Later they need more meat:

Hunting on foot in this country is very hard work.  … But the Makololo shot so badly that I was obliged to go myself in order to save my powder.

Guns were only available through trade. The trade for guns was slaves and elephant tusks. The Kololo knew that their society depended on the work of their people and therefore would not sell them happily to slave traders. They did sell some people who were of no value to them – people captured in raids and criminals. It would seem that the Kololo people had little expertise with guns, showing us that they had not acquired many and hence had not participated much in the slave trade. A question mark for me here is that they did have plenty of elephant tusks to sell, but without selling slaves to carry them, the trade in elephant tusks was surely limited. Would this be a proper conclusion?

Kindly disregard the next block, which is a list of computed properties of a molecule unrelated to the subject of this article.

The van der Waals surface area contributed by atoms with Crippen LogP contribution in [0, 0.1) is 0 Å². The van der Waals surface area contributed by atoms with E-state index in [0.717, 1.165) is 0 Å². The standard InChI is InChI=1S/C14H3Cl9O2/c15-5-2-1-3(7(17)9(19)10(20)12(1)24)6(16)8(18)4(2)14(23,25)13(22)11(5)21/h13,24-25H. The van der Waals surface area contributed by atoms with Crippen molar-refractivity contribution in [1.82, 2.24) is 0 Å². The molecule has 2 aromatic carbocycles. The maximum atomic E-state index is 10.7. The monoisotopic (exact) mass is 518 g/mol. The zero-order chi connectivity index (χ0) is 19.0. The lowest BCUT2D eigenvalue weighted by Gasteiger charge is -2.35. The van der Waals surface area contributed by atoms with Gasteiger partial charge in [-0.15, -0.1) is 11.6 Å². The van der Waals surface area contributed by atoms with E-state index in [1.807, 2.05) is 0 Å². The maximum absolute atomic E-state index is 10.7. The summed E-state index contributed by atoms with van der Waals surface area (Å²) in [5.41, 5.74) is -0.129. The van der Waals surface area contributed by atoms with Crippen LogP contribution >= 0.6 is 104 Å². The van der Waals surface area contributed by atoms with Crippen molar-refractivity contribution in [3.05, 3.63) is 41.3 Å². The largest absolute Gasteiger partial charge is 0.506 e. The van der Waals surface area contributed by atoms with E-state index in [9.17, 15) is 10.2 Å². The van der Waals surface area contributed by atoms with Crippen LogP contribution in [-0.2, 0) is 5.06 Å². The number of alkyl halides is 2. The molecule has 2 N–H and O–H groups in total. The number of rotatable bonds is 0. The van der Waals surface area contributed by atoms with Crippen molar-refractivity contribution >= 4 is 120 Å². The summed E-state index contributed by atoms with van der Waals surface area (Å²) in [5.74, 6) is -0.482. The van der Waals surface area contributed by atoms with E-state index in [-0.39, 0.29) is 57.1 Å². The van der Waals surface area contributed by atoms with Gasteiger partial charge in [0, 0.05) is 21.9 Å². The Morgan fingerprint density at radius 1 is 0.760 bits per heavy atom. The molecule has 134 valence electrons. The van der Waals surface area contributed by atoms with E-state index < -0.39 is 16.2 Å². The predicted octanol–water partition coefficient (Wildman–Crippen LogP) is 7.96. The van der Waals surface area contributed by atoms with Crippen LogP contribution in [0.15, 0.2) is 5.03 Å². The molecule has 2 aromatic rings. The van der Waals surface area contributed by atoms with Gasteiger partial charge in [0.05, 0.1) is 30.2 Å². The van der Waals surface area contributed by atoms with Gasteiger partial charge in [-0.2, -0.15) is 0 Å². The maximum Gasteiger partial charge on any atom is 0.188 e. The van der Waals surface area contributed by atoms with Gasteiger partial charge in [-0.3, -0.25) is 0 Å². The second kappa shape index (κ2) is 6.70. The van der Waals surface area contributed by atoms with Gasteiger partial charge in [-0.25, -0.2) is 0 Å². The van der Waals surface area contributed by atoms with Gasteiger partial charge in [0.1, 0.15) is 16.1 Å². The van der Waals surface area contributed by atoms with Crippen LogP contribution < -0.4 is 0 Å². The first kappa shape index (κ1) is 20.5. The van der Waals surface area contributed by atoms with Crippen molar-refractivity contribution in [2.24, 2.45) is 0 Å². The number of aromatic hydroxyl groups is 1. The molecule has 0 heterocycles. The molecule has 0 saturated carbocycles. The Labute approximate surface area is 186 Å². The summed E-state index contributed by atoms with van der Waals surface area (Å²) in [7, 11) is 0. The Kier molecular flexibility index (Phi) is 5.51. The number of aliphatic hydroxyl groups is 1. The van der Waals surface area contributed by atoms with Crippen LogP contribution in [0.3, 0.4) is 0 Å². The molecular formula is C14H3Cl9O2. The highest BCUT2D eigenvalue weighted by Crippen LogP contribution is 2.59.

From Sesheke, they head upstream towards Naliele (Nalolo?):

Having at last collected a fleet of thirty-three canoes and about one hundred and sixty men, we began to ascend the river. …  They stand upright and keep stroke with great precision though they change from side to side as the course demands.  The men at the head and stern are the strongest and most expert. … They love to race each other along at top speed, and place their masters’ lives in danger.  In the event of a capsize many of the Makololo would sink like a stone. 

They reach Nalolo.

Naliele, the capital of the Barotse is built on a mound which was constructed by Santuru to store grain.  Santuru was a great hunter, and fond of taming animals.  He had among others two young hippopotami.  These gambolled in the river all day but never failed to go to Naliele for their supper of milk and meal.